Meetup.com – What Happened To You?
Those of you who have followed us for a while will be keenly aware of our love and usage of Meetup.com, a website which brings people together via very clever marketing. New groups get great emphasis and you can see all Meetups people have signed up to, giving much needed exposure for all groups. However, in December 2017, Meetup.com took an interesting turn in design and methodology.
I’ve been an avid user of Meetup.com since January 2014, when GeekOut South-West jumped from a few friends, to a community. We loved the sheer number of people we got from Meetup.com, along with all of the features it provided. I loved how my Meetup could be branded with my personal touches; I loved how my logo was displayed prominently. We adored how it looked, felt and most of all, how it brought us all together.
I remember when the beta came around for paid Organisers, such as myself, I took a look at it and offered my feedback. In fact, my feedback was in line with that of other Meetup.com organisers at the time, that it felt like a lot of the design wasn’t what we originally had signed up for – We lost something that made us feel unique. In June 2017, when this was in Beta, I actually emailed them, airing my grievances.
“1436983 is your incident number. Please do not remove this number from the message.”
It’s so frustrating that they’ve not listened to the concerns of not just me, which I raised so long ago, but they have also not listened to many other Organisers. By trying to make it more engaging for those on mobile (at least supposedly), the web format for Meetup.com has taken a serious hit. Now, an Organiser is met with lacking features, including forcing all images in one place (in a little ‘gallery’ format) and, the lack of front page branding.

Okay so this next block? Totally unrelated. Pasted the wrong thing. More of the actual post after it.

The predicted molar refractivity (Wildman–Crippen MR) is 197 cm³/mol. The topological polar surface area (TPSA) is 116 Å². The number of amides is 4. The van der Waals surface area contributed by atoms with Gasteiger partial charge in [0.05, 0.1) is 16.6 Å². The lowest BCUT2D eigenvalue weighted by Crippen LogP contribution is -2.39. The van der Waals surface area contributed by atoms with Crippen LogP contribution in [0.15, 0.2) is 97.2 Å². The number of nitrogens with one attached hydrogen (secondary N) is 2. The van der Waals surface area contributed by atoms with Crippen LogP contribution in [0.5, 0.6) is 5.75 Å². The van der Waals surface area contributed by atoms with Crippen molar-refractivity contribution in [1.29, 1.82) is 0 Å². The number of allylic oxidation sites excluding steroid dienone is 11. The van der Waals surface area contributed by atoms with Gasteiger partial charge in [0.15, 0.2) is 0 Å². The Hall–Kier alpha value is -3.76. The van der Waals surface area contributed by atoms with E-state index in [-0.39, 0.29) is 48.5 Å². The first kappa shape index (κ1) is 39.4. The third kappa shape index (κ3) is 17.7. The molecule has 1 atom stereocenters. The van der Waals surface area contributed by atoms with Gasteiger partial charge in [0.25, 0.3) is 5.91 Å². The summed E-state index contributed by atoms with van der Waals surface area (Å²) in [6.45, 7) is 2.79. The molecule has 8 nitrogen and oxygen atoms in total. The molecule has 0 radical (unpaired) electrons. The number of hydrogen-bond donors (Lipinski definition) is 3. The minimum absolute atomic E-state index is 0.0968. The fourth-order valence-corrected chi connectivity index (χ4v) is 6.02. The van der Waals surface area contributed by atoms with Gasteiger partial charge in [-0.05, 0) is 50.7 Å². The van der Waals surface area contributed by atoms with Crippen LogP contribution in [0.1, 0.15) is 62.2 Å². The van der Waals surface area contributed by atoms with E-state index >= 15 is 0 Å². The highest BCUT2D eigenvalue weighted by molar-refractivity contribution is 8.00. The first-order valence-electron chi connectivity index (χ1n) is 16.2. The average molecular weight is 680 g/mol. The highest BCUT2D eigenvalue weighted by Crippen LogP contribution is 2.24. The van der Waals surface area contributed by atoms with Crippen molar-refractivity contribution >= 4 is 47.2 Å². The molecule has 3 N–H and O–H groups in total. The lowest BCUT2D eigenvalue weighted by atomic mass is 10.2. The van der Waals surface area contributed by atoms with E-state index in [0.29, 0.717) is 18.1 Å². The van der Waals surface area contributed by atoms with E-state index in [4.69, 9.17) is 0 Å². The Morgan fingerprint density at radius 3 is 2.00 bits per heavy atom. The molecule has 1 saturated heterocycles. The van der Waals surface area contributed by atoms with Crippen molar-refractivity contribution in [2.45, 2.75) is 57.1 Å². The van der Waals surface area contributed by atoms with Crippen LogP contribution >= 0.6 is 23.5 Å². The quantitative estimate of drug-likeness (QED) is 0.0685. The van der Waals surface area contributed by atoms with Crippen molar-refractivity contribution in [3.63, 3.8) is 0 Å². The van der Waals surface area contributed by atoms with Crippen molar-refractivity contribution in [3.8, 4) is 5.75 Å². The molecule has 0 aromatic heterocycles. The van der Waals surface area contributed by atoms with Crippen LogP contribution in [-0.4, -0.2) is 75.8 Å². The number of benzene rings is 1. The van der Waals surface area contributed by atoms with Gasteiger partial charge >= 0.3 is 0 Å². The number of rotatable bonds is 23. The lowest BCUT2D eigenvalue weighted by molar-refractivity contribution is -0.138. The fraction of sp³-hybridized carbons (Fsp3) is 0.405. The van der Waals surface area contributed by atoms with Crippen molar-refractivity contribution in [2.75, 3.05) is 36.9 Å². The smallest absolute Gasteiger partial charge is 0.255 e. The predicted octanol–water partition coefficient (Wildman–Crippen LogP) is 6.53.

Before we continue with this article, please note, I do not blame any one person at Meetup, but I feel like the organisers and staff at Meetup have lost something along the way. This update was a serious step back for those who pay for the service, GeekOut South-West included. We cannot keep running events this way, as our events aren’t getting as well noticed as they used to be. In fact, in the past few months, people have told me they don’t even look at Meetup, or they do it out of a sense of obligation. Instead, the info is easier to access via Facebook. We cannot keep paying for a service that we, including our members of over 1,900 people, just aren’t enjoying as much as we used to. Our users typically are not using mobile for anything more than keeping up with the Meetup comments section.
Please note, whilst I have written this relatively scathing review of what has happened with Meetup.com, I’m not yet leaving it. I am hopeful that either the end product will be good – Or they’ll do what we all wish and let us have the old version back. I’ll be happy to wait it out a bit longer, but really, it’s time for us to start considering our future. If the concerns are not addressed, then perhaps it’ll be time for us to jump ship after 4 years of, what I’ll be honest – Has been really good. I really hope this isn’t the case, as Meetup has been fantastic up until this point.
But the vast majority of people who join us are aware of us through Facebook, word of mouth or other places (including Reddit). We are known in our area, so we’ll see what time does. Meetup, if you read this article, please do reconsider this design process, or respond formally. The people who have paid good money to host events through your service wish for a more adequate response, rather than telling us how your client-base are all mobile. Release a mobile view and a web view – That’ll probably solve the whole problem.